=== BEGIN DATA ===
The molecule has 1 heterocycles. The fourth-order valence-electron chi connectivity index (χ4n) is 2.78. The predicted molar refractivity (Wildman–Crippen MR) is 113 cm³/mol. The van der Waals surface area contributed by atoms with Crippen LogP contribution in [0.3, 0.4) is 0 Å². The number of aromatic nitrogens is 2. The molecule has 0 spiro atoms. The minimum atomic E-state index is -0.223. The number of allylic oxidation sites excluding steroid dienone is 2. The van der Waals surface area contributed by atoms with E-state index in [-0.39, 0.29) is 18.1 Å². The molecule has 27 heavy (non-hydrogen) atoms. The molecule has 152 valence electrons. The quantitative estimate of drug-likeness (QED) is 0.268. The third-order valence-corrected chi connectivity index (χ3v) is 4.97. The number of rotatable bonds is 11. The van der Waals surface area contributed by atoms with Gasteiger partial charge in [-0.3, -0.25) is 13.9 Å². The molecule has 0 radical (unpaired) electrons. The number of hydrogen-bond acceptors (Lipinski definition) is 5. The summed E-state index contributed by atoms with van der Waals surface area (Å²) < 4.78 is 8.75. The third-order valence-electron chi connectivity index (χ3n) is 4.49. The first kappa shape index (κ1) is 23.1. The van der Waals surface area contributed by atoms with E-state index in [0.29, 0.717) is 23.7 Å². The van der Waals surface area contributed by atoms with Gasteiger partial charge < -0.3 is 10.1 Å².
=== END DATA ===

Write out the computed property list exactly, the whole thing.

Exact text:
The molecule has 1 heterocycles. The fourth-order valence-electron chi connectivity index (χ4n) is 2.78. The predicted molar refractivity (Wildman–Crippen MR) is 113 cm³/mol. The van der Waals surface area contributed by atoms with Crippen LogP contribution in [0.3, 0.4) is 0 Å². The number of aromatic nitrogens is 2. The molecule has 0 spiro atoms. The minimum atomic E-state index is -0.223. The number of allylic oxidation sites excluding steroid dienone is 2. The van der Waals surface area contributed by atoms with E-state index in [-0.39, 0.29) is 18.1 Å². The molecule has 27 heavy (non-hydrogen) atoms. The molecule has 152 valence electrons. The quantitative estimate of drug-likeness (QED) is 0.268. The third-order valence-corrected chi connectivity index (χ3v) is 4.97. The number of rotatable bonds is 11. The van der Waals surface area contributed by atoms with Gasteiger partial charge in [-0.3, -0.25) is 13.9 Å². The molecule has 0 radical (unpaired) electrons. The number of hydrogen-bond acceptors (Lipinski definition) is 5. The summed E-state index contributed by atoms with van der Waals surface area (Å²) < 4.78 is 8.75. The third-order valence-electron chi connectivity index (χ3n) is 4.49. The first kappa shape index (κ1) is 23.1. The van der Waals surface area contributed by atoms with E-state index in [0.29, 0.717) is 23.7 Å². The van der Waals surface area contributed by atoms with Gasteiger partial charge < -0.3 is 10.1 Å².